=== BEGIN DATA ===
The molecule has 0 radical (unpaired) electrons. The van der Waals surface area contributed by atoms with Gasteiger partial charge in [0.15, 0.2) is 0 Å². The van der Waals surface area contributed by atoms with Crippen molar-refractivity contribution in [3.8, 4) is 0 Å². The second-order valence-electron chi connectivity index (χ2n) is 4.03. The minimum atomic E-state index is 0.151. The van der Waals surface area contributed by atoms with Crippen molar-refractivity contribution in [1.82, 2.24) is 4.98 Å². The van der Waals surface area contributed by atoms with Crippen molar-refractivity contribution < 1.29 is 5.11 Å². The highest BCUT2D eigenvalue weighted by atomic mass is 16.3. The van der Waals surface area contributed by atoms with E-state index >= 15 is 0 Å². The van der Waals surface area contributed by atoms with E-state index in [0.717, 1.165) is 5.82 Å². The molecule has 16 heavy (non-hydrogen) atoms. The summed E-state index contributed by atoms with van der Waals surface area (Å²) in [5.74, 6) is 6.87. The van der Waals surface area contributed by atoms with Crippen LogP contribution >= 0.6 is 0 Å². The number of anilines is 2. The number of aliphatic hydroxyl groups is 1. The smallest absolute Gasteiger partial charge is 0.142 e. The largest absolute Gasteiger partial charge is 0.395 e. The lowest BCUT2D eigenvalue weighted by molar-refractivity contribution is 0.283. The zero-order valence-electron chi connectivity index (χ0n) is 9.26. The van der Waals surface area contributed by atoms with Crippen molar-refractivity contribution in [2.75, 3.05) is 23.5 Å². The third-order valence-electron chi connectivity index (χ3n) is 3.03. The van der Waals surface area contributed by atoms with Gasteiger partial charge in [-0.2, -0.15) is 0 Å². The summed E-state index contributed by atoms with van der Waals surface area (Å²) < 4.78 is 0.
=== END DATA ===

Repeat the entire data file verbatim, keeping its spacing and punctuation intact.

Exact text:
The molecule has 0 radical (unpaired) electrons. The van der Waals surface area contributed by atoms with Gasteiger partial charge in [0.15, 0.2) is 0 Å². The van der Waals surface area contributed by atoms with Crippen molar-refractivity contribution in [3.8, 4) is 0 Å². The second-order valence-electron chi connectivity index (χ2n) is 4.03. The minimum atomic E-state index is 0.151. The van der Waals surface area contributed by atoms with Crippen molar-refractivity contribution in [1.82, 2.24) is 4.98 Å². The van der Waals surface area contributed by atoms with Crippen molar-refractivity contribution < 1.29 is 5.11 Å². The highest BCUT2D eigenvalue weighted by atomic mass is 16.3. The van der Waals surface area contributed by atoms with E-state index >= 15 is 0 Å². The van der Waals surface area contributed by atoms with E-state index in [0.717, 1.165) is 5.82 Å². The molecule has 16 heavy (non-hydrogen) atoms. The summed E-state index contributed by atoms with van der Waals surface area (Å²) in [5.74, 6) is 6.87. The van der Waals surface area contributed by atoms with Crippen LogP contribution >= 0.6 is 0 Å². The number of anilines is 2. The number of aliphatic hydroxyl groups is 1. The smallest absolute Gasteiger partial charge is 0.142 e. The largest absolute Gasteiger partial charge is 0.395 e. The lowest BCUT2D eigenvalue weighted by molar-refractivity contribution is 0.283. The zero-order valence-electron chi connectivity index (χ0n) is 9.26. The van der Waals surface area contributed by atoms with Crippen molar-refractivity contribution in [2.75, 3.05) is 23.5 Å². The third-order valence-electron chi connectivity index (χ3n) is 3.03. The van der Waals surface area contributed by atoms with Gasteiger partial charge in [-0.2, -0.15) is 0 Å². The summed E-state index contributed by atoms with van der Waals surface area (Å²) < 4.78 is 0.